Sphere

Indie Corner: Spirit Sphere.

There aren’t nearly enough games like Windjammers or just air hockey video games in general. And most games that attempt to approach the prior game always seem to fall short. Along comes Eendhoorn studios’ attempt at making a fun fast paced game in spirit of Windjammers and crossing its design with Zelda. It’s a pretty interesting take on the genre but does the studio manage to avoid the pitfalls other such games fall in? 

 

Zelda in visual and gameplay design. Not story-wise.

Spirit Sphere doesn’t have a story to speak of. While it’s not a game that needs a narrative per se it could have been interesting to see something of a story considering the visual inspirations the game takes. A short dialogue between characters, a legend behind the ridiculous premise and an eventual boss would have been a fun little inclusion. But again the choice to not include a narrative is completely fine.

An old-school arcade ladder is presented as one of the only singleplayer additions to the game.

 

Slow and frustrating. 

Spirit Sphere plays much like Air Hockey or a bit like Windjammers. Two players face each other on opposite sides of the field and try to keep the orb from getting into the goal on their side of the field. Players can choose to hit the orb and angle it by tilting the control stick in a certain direction. The orb can also make an arc after players use a charged attack. Alternatively, the orb can be stopped by using the character’s body and a dash gives players a chance to get to where they want with haste. The premise is simple and fun.

There are several characters in the game each with their own ways of playing. Most of these characters’ playstyles, while changing some elements to make them different, aren’t that much fun to play with. Characters like Lin and Buster are the only real fun characters to play with because they are slight variations instead of using a teleporting dash or only being able to hit in front of them. Items can also be obtained in matches which mix thing up a bit more. The orbs themselves can also be changed to have different properties. While most characters aren’t that much fun to play with instead of the stages, orb and items give the game enough variety but ultimately doesn’t fix the main gameplay problems.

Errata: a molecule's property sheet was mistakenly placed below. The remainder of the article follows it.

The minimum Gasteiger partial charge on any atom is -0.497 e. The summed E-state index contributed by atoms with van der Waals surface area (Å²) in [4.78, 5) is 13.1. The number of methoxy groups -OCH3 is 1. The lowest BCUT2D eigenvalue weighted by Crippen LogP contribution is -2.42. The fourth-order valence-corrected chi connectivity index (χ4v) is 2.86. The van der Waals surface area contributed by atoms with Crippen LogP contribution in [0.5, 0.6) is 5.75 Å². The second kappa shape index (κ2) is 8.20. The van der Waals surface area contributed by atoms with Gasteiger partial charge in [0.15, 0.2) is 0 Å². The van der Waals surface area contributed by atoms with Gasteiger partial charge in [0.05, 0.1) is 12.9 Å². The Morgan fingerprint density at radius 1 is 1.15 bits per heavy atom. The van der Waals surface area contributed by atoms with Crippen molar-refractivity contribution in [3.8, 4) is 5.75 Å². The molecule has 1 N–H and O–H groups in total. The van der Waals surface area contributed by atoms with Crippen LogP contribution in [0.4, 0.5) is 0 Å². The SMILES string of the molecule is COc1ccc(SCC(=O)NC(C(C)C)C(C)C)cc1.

While Spirit Sphere manages to sometimes deliver on the intense exciting battles most of the time matches are more frustrating than fun. Characters control just a bit too stiffly to feel like players can precisely respond with the actions they want to do. Another huge problem is that orbs bounces of off player which might have been fine if it didn’t cause so many accidental points in your own goal. The game was deliberately designed that way but it’s incredibly frustrating to try and stop the orb from going in your goal only to accidentally knock it in yourself. The squash mode is just a very dull and unpleasant mode to play and the lack of online multiplayer is extremely lamentable. Spirit Sphere can manage to be intense and fun but these moments aren’t that frequent and instead, most matches are dominated by a miserable sense of boredom or frustration.